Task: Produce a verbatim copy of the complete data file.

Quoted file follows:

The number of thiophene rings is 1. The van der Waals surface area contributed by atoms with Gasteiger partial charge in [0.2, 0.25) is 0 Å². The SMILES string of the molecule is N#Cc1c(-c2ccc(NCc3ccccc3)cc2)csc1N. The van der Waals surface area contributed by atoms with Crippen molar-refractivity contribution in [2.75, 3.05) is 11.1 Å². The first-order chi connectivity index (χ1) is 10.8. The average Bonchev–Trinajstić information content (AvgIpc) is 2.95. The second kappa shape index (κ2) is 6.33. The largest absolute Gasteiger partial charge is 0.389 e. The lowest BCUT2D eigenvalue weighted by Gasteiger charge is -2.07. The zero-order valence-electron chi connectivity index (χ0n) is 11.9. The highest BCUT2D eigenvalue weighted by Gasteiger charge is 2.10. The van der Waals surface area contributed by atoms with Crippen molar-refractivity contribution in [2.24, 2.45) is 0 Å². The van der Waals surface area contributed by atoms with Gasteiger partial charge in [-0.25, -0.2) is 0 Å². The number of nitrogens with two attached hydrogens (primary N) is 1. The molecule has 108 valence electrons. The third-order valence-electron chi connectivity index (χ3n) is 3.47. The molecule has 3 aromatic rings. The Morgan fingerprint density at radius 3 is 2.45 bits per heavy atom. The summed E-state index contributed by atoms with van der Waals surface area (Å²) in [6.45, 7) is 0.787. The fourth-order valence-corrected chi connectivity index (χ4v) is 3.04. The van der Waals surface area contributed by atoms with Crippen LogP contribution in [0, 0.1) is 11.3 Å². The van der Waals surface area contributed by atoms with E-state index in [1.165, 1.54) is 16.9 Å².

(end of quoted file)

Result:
The number of thiophene rings is 1. The van der Waals surface area contributed by atoms with Gasteiger partial charge in [0.2, 0.25) is 0 Å². The SMILES string of the molecule is N#Cc1c(-c2ccc(NCc3ccccc3)cc2)csc1N. The van der Waals surface area contributed by atoms with Crippen molar-refractivity contribution in [2.75, 3.05) is 11.1 Å². The first-order chi connectivity index (χ1) is 10.8. The average Bonchev–Trinajstić information content (AvgIpc) is 2.95. The second kappa shape index (κ2) is 6.33. The largest absolute Gasteiger partial charge is 0.389 e. The lowest BCUT2D eigenvalue weighted by Gasteiger charge is -2.07. The zero-order valence-electron chi connectivity index (χ0n) is 11.9. The highest BCUT2D eigenvalue weighted by Gasteiger charge is 2.10. The van der Waals surface area contributed by atoms with Crippen molar-refractivity contribution in [2.24, 2.45) is 0 Å². The van der Waals surface area contributed by atoms with Gasteiger partial charge in [-0.25, -0.2) is 0 Å². The number of nitrogens with two attached hydrogens (primary N) is 1. The molecule has 108 valence electrons. The third-order valence-electron chi connectivity index (χ3n) is 3.47. The molecule has 3 aromatic rings. The Morgan fingerprint density at radius 3 is 2.45 bits per heavy atom. The summed E-state index contributed by atoms with van der Waals surface area (Å²) in [6.45, 7) is 0.787. The fourth-order valence-corrected chi connectivity index (χ4v) is 3.04. The van der Waals surface area contributed by atoms with Crippen LogP contribution in [0, 0.1) is 11.3 Å². The van der Waals surface area contributed by atoms with E-state index in [1.165, 1.54) is 16.9 Å².